I’ve never really been one for headsets. Rather than forking out for something expensive and isolatory, I happily used some second-hand Logitech PC Speakers, which I twiddled to get some extra beef and turned to 11. Yes, they were a bit crude and visually repulsive, but they were functional and they were mine. I also had a second-hand, mostly broken Turtle Beach headset for when I boldly ventured online, albeit for short, slightly uncomfortable periods.
So when I received my SteelSeries Siberia V2 Heat Orange PC Headset, whilst admittedly excited, I had no idea how easily I’d take to them. I was also slightly worried about how easily a premium integrated USB headset would interact with my PC’s existing sound card, and whether I’d be spending hours configuring the two to work in harmony. With 50mm Driver units, over-the-head suspension, a frequency response of 18-28000 Hz and a powerful integrated sound card, they look great on paper, but how do they sound? Without further ado, after five straight days of near-constant usage, here are my thoughts.
The first thing anyone looks at when choosing a headset is, of course, the headset itself! With an aesthetically pleasing black and orange design and a high-quality glossy finish, they certainly look the part with an arguably industrial style. Build quality is fantastic, with no part feeling flimsy or insubstantial. The cups, made of leather and sound-dampening foam both look and feel great around the ears, without being stifling, sweaty or too warm (something I’ve found in the past with fully closed headsets). They’re big enough to completely encompass even the largest of ears (though Prince Charles was unavailable for comment), whilst also being light enough to be comfortable for long sessions. As a test, I sat for seven hours straight wearing the Headset. By the end of my lazy day I can happily report that my ears were just as comfortable as they were when they were applied.
When I’ve previously had problems wearing headphones for long periods, I was astonished. I think that the comfort can be attributed to the free-form, elasticated head-band design. The over-head approach allows easy fitting for even the most bloated of heads with no adjustment necessary whilst also lowering the weight substantially compared to other similar gaming headsets.
The big, title additions to the Siberia V2 design are the LED’s in the earphones themselves. Bright, pleasing, crazily badass. Whilst it’s a shame you can’t see them when worn, the simple knowledge that they’re there is enough to make you feel good.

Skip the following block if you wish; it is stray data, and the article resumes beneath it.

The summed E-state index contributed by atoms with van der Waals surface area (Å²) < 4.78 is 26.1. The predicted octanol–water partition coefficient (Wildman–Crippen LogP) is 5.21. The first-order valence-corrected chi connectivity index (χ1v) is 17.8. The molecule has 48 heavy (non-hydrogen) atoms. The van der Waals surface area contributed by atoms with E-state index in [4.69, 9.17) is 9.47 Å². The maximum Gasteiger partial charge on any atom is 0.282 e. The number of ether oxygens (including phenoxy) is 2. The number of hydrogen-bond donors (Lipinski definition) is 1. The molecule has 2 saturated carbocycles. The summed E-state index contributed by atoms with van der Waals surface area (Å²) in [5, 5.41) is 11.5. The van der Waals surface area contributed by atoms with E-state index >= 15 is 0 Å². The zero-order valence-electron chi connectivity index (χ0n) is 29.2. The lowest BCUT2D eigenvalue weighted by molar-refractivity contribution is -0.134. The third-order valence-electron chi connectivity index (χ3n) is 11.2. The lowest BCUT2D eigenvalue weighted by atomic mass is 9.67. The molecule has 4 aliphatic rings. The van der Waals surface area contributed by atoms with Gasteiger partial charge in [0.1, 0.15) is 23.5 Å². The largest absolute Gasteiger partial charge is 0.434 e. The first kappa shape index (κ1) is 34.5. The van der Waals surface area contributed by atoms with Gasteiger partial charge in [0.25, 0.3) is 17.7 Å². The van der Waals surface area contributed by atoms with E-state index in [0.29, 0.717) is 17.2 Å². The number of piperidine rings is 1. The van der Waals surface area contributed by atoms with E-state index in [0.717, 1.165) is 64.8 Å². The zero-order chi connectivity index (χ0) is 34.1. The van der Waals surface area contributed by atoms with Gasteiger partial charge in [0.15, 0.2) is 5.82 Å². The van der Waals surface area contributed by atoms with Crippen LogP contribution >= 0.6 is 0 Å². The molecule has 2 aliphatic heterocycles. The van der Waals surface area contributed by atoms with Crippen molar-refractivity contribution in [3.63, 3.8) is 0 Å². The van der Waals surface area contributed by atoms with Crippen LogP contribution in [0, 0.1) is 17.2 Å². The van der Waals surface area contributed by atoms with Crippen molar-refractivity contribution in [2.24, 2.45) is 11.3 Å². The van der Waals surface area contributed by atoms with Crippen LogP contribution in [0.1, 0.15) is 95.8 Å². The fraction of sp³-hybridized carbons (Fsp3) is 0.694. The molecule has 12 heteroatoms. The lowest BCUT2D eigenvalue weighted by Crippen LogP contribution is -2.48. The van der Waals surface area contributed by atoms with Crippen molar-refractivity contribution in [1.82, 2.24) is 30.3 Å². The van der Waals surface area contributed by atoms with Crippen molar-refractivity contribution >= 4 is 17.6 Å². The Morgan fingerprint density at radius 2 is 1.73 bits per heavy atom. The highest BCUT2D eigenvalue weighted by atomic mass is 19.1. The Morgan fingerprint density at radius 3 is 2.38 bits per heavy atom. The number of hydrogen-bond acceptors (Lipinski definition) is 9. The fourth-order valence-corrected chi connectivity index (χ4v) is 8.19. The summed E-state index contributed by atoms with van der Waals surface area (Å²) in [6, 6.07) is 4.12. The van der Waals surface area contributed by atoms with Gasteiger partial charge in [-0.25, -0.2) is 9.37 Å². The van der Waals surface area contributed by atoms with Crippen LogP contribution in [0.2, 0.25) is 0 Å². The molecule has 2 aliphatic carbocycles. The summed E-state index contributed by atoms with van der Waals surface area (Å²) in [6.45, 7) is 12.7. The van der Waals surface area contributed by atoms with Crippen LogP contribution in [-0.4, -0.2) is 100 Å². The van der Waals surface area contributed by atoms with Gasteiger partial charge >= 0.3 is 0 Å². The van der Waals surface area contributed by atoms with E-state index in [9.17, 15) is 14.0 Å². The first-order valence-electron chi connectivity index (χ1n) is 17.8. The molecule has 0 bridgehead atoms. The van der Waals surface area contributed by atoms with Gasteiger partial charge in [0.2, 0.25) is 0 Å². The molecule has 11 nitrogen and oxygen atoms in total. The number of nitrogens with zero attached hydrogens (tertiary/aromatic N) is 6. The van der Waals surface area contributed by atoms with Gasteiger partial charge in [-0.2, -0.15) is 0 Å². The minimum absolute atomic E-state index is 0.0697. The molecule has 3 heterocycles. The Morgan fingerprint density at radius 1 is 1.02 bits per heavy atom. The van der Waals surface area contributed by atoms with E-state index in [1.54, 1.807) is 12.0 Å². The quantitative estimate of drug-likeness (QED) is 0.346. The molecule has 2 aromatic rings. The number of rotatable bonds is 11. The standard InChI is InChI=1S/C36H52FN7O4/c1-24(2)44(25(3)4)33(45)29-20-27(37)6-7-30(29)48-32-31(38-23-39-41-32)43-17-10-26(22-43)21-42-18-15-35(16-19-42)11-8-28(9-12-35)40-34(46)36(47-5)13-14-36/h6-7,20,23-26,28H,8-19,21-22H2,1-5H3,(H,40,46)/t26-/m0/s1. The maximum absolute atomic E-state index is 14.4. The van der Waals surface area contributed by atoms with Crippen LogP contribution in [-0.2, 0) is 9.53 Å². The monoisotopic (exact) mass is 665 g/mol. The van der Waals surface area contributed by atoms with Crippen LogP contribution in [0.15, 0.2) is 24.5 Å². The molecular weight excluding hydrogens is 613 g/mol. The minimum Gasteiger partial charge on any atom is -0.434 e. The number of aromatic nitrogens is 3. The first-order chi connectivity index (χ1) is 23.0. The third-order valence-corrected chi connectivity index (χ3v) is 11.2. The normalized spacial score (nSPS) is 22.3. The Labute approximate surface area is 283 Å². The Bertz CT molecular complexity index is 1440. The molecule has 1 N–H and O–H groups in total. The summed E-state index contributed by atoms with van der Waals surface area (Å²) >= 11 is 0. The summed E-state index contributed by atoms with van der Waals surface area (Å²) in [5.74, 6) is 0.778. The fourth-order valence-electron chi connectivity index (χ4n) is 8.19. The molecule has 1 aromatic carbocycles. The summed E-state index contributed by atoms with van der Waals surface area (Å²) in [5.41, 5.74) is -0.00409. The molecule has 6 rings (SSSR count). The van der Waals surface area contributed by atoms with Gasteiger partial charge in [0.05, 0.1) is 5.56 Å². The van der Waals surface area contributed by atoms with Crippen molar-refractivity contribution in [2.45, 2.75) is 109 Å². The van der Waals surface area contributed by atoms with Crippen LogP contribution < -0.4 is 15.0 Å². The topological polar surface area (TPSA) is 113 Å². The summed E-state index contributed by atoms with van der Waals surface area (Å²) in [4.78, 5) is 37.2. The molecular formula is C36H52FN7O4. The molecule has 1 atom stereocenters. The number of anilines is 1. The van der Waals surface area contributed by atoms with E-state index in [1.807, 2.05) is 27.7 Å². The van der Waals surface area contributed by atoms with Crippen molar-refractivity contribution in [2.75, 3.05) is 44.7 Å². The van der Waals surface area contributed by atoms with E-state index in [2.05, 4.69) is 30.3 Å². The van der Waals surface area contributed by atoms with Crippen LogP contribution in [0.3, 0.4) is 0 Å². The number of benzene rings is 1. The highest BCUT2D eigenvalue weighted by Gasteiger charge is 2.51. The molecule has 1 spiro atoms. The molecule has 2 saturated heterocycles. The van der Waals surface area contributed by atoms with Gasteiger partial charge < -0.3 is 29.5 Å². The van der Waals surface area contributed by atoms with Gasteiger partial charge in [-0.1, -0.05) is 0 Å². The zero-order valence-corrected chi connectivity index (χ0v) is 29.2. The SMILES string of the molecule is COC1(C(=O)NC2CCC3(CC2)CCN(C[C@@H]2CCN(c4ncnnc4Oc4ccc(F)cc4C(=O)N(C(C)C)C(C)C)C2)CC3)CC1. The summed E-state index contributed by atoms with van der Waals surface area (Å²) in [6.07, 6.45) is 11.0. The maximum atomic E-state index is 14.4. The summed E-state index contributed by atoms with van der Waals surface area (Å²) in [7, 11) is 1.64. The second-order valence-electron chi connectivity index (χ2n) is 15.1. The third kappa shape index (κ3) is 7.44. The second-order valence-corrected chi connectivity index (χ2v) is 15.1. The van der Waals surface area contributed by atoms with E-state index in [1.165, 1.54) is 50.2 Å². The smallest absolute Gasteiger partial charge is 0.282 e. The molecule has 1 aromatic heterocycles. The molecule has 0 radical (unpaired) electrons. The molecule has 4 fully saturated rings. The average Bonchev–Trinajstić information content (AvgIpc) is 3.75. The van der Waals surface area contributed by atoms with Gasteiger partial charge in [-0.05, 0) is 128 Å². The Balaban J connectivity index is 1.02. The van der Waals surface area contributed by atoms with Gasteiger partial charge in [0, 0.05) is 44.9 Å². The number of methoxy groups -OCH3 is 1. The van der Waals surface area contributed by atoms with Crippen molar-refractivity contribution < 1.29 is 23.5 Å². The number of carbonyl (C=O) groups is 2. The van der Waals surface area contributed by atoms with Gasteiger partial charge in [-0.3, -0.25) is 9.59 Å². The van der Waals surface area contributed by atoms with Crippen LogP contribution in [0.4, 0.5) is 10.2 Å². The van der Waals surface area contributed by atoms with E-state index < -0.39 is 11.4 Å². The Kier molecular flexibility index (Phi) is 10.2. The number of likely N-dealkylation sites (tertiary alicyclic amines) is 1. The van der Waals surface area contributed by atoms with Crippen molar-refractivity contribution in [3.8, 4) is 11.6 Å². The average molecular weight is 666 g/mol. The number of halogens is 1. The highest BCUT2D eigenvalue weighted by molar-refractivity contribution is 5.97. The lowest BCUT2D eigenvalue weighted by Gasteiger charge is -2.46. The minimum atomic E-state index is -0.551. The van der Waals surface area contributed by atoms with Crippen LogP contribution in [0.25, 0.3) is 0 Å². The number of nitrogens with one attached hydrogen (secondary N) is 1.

The cable (1.2m), with built-in volume control and vocal-mute does seem unusually short for a headset of this calibre, though the included USB extension lead makes it up to an acceptable 3 metres. However, this shortness in hardly an issue when PC gaming usually happens less than 2 metres from the computer.
What’s the most important aspect? Sound of course!, and again the Siberia’s do not disappoint. Whilst it’s hard to truly describe sound quality, it can be said that even the least impressive audio sounds crisp and clean through these, with deep, booming bass to boot. Thanks in part to the integrated card, the 7:1 virtual surround experience also shines, even in games not really optimised for such quality. Whilst not the same as having a full surround system in the room, it’s a convenient, immersive alternation which feels so good that I’d be very reluctant to go back to anything other.
The mic is often the least impressive component of a quality headset, but fortunately it isn’t in this case. Hidden beneath the left cup, it pulls out easily on a flexible rod, retaining its shape well for consistent usage. The quality itself isn’t bad either; high quality for good communication in the spur of the moment.
USB Sound Card & Software
Whilst most gaming headsets offer 3.5mm connections for use with a variety of different devices, these come with a simple USB connection, due to the integrated sound card. Whilst this means the headset can only be used with a PC it also means that the audio and virtual surround is managed by the headset’s technology itself, leading to a more consistent computing experience. It also allows for certain limitations to be completely bypassed in spectacular ways.
For me, the stand-out feature is the in-built function to change game-play volumes on the fly in response to voice communication. Tested in Planetside 2, the effect and background volumes dip when your allies speak to you, allowing clearer communication than most headsets allow. The Software also boasts impressive noise cancellation, and with the installation of SteelSeries Engine (http://steelseries.com/g/steelseries-engine) one can easily adjust Equalisation settings. The LED pulse and brightness can also be played with.
Finally, the ease of installation for the entire thing is incredibly quick and easy. I’ve previously had issues integrating certain programs, such as the original Mass Effect, with my computer’s own 5:1 sound card and other headsets. However, the SteelSeries worked literally out of the box, giving me a full 7:1 experience with no adjustment whatsoever; literally plug and play.
I’m a convert, no doubt about it! With fantastic sound and high build quality, I can’t recommend this highly enough. It’s wired, which may put off players who prefer to be able to use the bathroom or make a cuppa whilst talking to team-mates, but the simple yet elegant design is flawlessly executed and incredibly comfortable. Despite the Premium cost of around £90-£100, the comfort and quality speaks for itself. If you’re in the market for a high-end headset, you simply cannot do better for the price,
Disclaimer:All scores given within our reviews are based on the artist’s personal opinion; this should in no way impede your decision to purchase the game.